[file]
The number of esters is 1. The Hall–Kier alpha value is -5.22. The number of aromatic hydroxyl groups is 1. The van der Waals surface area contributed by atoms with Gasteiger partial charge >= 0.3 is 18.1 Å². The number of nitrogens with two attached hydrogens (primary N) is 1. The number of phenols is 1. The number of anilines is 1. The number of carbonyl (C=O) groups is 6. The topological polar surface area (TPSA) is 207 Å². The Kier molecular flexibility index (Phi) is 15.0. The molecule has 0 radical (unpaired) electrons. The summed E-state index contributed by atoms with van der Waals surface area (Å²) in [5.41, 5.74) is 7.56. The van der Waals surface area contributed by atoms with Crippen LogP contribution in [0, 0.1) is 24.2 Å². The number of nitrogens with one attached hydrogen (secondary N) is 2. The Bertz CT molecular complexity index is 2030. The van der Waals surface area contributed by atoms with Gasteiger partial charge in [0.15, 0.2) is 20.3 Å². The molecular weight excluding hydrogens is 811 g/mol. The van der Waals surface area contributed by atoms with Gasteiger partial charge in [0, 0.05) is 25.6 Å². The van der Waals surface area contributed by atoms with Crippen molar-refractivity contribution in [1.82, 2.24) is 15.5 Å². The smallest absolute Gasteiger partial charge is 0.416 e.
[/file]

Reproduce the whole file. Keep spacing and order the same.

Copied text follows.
The number of esters is 1. The Hall–Kier alpha value is -5.22. The number of aromatic hydroxyl groups is 1. The van der Waals surface area contributed by atoms with Gasteiger partial charge >= 0.3 is 18.1 Å². The number of nitrogens with two attached hydrogens (primary N) is 1. The number of phenols is 1. The number of anilines is 1. The number of carbonyl (C=O) groups is 6. The topological polar surface area (TPSA) is 207 Å². The Kier molecular flexibility index (Phi) is 15.0. The molecule has 0 radical (unpaired) electrons. The summed E-state index contributed by atoms with van der Waals surface area (Å²) in [5.41, 5.74) is 7.56. The van der Waals surface area contributed by atoms with Crippen LogP contribution in [0, 0.1) is 24.2 Å². The number of nitrogens with one attached hydrogen (secondary N) is 2. The Bertz CT molecular complexity index is 2030. The van der Waals surface area contributed by atoms with Gasteiger partial charge in [0.15, 0.2) is 20.3 Å². The molecular weight excluding hydrogens is 811 g/mol. The van der Waals surface area contributed by atoms with Gasteiger partial charge in [0, 0.05) is 25.6 Å². The van der Waals surface area contributed by atoms with Crippen molar-refractivity contribution in [1.82, 2.24) is 15.5 Å². The smallest absolute Gasteiger partial charge is 0.416 e.